After police raid Kansas newspaper, its co-owner "collapsed and died"

After police raided a small Kansas newspaper on Friday, its 98-year-old co-owner, Joan Meyer, "collapsed and died."

Meyer had become "stressed beyond her limits and overwhelmed by hours of shock and grief" after police stormed through the Marion County Record as well as Meyer's home — raids that were illegal, according to the paper (via CBS News).

Friday's raid was part of a "search warrant" after a restauranteur, Kari Newell, accused the paper of "illegally obtaining drunk driving information" about her and passing the information along to Marion Councilwoman Ruth Herbel. But the paper argues that "the Record did not seek out the information [but] rather, it was provided by a source who sent it to the newspaper via social media and also sent it to Herbel."

"Our first priority is to be able to publish next week," said publisher Eric Meyer. "But we also want to make sure no other news organization is ever exposed to the Gestapo tactics we witnessed today. We will be seeking the maximum sanctions possible under law."

The raid seems to have violated the First Amendment, according to Seth Stern, advocacy director of Freedom of the Press Foundation. "This looks like the latest example of American law enforcement officers treating the press in a manner previously associated with authoritarian regimes … The anti-press rhetoric that's become so pervasive in this country has become more than just talk and is creating a dangerous environment for journalists trying to do their jobs."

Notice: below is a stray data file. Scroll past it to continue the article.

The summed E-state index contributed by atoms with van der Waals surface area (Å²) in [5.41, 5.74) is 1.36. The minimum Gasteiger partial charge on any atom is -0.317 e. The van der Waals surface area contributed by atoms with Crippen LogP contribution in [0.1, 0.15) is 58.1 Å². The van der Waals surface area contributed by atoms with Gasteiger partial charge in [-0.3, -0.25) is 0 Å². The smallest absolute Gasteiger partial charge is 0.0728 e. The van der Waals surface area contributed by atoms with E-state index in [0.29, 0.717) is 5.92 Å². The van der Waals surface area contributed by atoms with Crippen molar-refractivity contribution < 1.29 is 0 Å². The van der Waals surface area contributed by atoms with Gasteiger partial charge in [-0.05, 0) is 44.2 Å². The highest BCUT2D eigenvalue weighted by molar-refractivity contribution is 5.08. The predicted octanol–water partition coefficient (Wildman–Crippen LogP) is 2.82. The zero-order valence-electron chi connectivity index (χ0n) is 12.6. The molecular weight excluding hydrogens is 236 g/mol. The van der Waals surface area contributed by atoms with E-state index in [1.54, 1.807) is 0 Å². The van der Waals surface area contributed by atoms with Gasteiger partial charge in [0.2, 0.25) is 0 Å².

From CBS:

Police took Meyer's computer and a router used by an Alexa smart speaker during the raid at her home, according to the paper. Officers at the Record's office seized personal cellphones, computers, the newspaper's file server and other equipment. Cody also allegedly forcibly grabbed reporter Deb Gruver's cellphone, injuring a finger that had previously been dislocated. …

The federal Privacy Protection Act protects journalists and newsrooms from most searches by law enforcement, requiring police usually to issue subpoenas rather than search warrants. 

The Record verified the information about Newell through public records but did not plan to publish it, believing that the information had "been intentionally leaked to the newspaper as part of legal sparring between Newell and her estranged husband," the paper wrote. …

Police have fallen under scrutiny due to the search, with free speech advocates expressing concern about its implications. 

PEN America on Saturday said law enforcement should be held accountable for violating the Record's rights. 

"Journalists rely on confidential sources to report on matters of vital public concern," Shannon Jankowski, PEN America's journalism and disinformation program director, said in a statement. "Law enforcement's sweeping raid on The Marion County Record and confiscation of its equipment almost certainly violates federal law and puts the paper's very ability to publish the news in jeopardy."